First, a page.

Multilinear Interpolation

There is a neat visualization of linear interpolation that generalizes to higher-dimensional spaces, including bilinear (2D) interpolation, trilinear (3D) interpolation and general multilinear interpolation. At all levels it is much easier to remember the visualization than the formulas directly. Let’s start with the simplest case…

Linear Interpolation

Linear interpolation is a weighted average of 2 neighbors. Consider the 1D domain between the 2 neighbors. This line is divided into 2 segments by the point in question. The weight of each neighbor is given by the length of the opposite segment, as a fraction of the whole line.linear_interpolation

If x has neighboring data points f_0 at x_0 and f_1 at x_1 then the linear interpolation at x is given by

\large{\frac{(x_1-x) f_0 + (x-x_0) f_1}{x_1-x_0}} .

Bilinear Interpolation

Bilinear interpolation is a weighted average of 4 neighbors. Consider the 2D domain between the 4 neighbors. This rectangle is divided into 4 sub-rectangles by the point in question. The weight of each neighbor is given by the area of the opposite sub-rectangle, as a fraction of the whole rectangle.

bilinear_interpolation

If (x,y) has neighboring data points f_{00} at (x_0,y_0) , f_{01} at (x_0,y_1) , f_{10} at (x_1,y_0) , and f_{11} at (x_1,y_1) , then the bilinear interpolation at (x,y) is given by

\large{\frac{(x_1-x)(y_1-y) f_{00} + (x_1-x)(y-y_0) f_{01} + (x-x_0)(y_1-y) f_{10} + (x-x_0)(y-y_0) f_{11}}{(x_1-x_0)(y_1-y_0)}}

Trilinear Interpolation

Trilinear interpolation is a weighted average of 8 neighbors. Consider the 3D domain between the 8 neighbors. This box is divided into 8 sub-boxes by the point in question. The weight of each neighbor is given by the volume of the opposite sub-box, as a fraction of the whole box.

This is easy to visualize but hard to draw – so sorry no diagram.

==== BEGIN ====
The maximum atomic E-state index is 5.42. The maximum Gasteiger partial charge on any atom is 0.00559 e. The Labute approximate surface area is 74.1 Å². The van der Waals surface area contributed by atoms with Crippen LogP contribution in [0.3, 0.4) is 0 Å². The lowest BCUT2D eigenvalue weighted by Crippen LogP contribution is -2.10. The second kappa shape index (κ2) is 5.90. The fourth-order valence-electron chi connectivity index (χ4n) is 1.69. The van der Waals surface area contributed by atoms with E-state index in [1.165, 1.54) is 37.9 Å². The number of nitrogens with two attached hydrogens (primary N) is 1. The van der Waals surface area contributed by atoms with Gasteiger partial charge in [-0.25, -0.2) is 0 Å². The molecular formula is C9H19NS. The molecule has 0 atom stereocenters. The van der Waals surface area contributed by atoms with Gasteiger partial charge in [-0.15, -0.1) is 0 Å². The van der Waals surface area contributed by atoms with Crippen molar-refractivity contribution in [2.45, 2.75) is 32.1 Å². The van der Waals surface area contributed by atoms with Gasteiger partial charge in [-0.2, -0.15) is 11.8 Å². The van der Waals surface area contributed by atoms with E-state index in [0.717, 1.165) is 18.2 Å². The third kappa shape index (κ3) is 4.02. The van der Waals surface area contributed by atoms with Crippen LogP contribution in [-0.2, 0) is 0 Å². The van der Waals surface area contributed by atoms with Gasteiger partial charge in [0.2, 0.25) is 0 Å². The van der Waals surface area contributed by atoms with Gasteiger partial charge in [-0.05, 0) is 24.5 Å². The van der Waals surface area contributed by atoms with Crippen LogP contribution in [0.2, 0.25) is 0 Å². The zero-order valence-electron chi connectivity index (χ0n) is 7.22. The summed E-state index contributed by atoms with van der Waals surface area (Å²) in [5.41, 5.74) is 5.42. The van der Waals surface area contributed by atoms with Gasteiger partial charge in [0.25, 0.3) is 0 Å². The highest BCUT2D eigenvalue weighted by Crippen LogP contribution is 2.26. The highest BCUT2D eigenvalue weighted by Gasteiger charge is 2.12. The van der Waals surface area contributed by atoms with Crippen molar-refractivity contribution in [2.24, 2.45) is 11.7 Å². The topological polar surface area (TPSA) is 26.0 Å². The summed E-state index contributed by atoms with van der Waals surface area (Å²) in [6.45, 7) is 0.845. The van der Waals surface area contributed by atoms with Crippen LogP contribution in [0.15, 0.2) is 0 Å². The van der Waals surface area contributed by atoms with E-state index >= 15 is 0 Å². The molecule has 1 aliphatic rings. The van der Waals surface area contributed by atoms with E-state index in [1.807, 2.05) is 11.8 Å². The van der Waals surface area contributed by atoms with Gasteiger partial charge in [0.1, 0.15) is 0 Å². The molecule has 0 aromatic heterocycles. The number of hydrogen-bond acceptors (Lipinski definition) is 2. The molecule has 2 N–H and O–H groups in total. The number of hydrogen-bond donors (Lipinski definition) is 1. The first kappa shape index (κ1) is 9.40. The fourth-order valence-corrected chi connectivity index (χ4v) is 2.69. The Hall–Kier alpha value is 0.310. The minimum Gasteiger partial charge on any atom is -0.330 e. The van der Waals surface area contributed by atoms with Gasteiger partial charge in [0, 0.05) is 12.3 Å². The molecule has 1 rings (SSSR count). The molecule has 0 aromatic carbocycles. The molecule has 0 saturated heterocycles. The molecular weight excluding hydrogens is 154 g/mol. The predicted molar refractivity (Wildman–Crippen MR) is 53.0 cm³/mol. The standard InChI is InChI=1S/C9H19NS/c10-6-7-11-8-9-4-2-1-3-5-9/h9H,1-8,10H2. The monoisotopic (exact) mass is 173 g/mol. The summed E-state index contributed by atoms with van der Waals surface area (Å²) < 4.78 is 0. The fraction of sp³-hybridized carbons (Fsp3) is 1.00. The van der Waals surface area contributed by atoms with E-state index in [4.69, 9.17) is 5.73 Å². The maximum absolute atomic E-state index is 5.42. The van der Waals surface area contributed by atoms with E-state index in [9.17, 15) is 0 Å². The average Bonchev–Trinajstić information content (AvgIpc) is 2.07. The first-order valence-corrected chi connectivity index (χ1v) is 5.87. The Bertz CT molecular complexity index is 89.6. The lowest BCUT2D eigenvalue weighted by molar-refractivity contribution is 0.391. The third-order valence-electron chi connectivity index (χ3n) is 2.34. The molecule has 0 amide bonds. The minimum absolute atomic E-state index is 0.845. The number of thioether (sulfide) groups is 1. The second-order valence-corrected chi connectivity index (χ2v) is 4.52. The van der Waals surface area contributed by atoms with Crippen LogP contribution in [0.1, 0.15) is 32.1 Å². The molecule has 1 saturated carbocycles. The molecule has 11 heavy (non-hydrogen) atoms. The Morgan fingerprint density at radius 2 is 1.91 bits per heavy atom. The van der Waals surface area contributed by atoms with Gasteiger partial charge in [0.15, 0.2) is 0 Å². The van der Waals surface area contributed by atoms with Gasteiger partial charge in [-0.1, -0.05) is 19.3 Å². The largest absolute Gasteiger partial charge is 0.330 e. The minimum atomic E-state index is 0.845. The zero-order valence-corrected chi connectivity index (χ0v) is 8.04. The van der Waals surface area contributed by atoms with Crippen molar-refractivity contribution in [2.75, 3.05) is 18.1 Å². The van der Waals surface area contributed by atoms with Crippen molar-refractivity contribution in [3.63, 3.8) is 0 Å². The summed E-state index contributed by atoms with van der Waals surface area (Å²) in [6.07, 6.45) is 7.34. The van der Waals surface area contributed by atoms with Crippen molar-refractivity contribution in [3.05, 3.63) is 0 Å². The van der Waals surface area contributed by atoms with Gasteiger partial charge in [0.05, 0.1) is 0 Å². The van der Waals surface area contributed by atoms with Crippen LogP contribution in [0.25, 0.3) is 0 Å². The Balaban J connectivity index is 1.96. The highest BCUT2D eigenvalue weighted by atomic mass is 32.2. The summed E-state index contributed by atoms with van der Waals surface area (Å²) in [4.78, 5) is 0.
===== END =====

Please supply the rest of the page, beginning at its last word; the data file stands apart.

If (x,y,z) has neighboring data points f_{000} , f_{001} , f_{010} , f_{011} , f_{100} , f_{101} , f_{110} , f_{111} at (x_0,y_0,z_0) , (x_0,y_0,z_1) , (x_0,y_1,z_0) , (x_0,y_1,z_1) , (x_1,y_0,z_0) , (x_1,y_0,z_1) , (x_1,y_1,z_0) , (x_1,y_1,z_1) respectively, then the trilinear interpolation at (x,y,z) is given by

\large{\frac{(x_1-x)(y_1-y)(z_1-z) f_{000} + (x_1-x)(y_1-y)(z-z_0) f_{001} + (x_1-x)(y-y_0)(z_1-z) f_{010} + (x_1-x)(y-y_0)(z-z_0) f_{011}}{(x_1-x_0)(y_1-y_0)(z_1-z_0)}}

\large{ + }

\large{\frac{(x-x_0)(y_1-y)(z_1-z) f_{100} + (x-x_0)(y_1-y)(z-z_0) f_{101} + (x-x_0)(y-y_0)(z_1-z) f_{110} + (x-x_0)(y-y_0)(z-z_0) f_{111}}{(x_1-x_0)(y_1-y_0)(z_1-z_0)}}

General Multilinear Interpolation

N-linear interpolation is a weighted average of 2N neighbors. Consider the N-dimensional domain between the 2N neighbors. This hyper-box is divided into 2N sub-hyper-boxes by the point in question. The weight of each neighbor is given by the hyper-volume of the opposite sub-hyper-box, as a fraction of the whole hyper-box.

You get the idea…

2 Responses to “Multilinear Interpolation”

  • Tilman says:

    You might want to improve your description:
    1) explain that “f” is the value (or set of values) for that point.
    2) the formula has a result, with is f(x), i.e. the value (or set of values) of “f” for the point x.
    3) your formulas don’t work if x1 = x0 or y1 = y0, i.e. these case require a fallback on n-1 interpolation or whatever.

    • admin says:

      Thanks. I’ve incorporated number 1 and 2, and anyone concerned about special cases can come and find number 3 in your comment.


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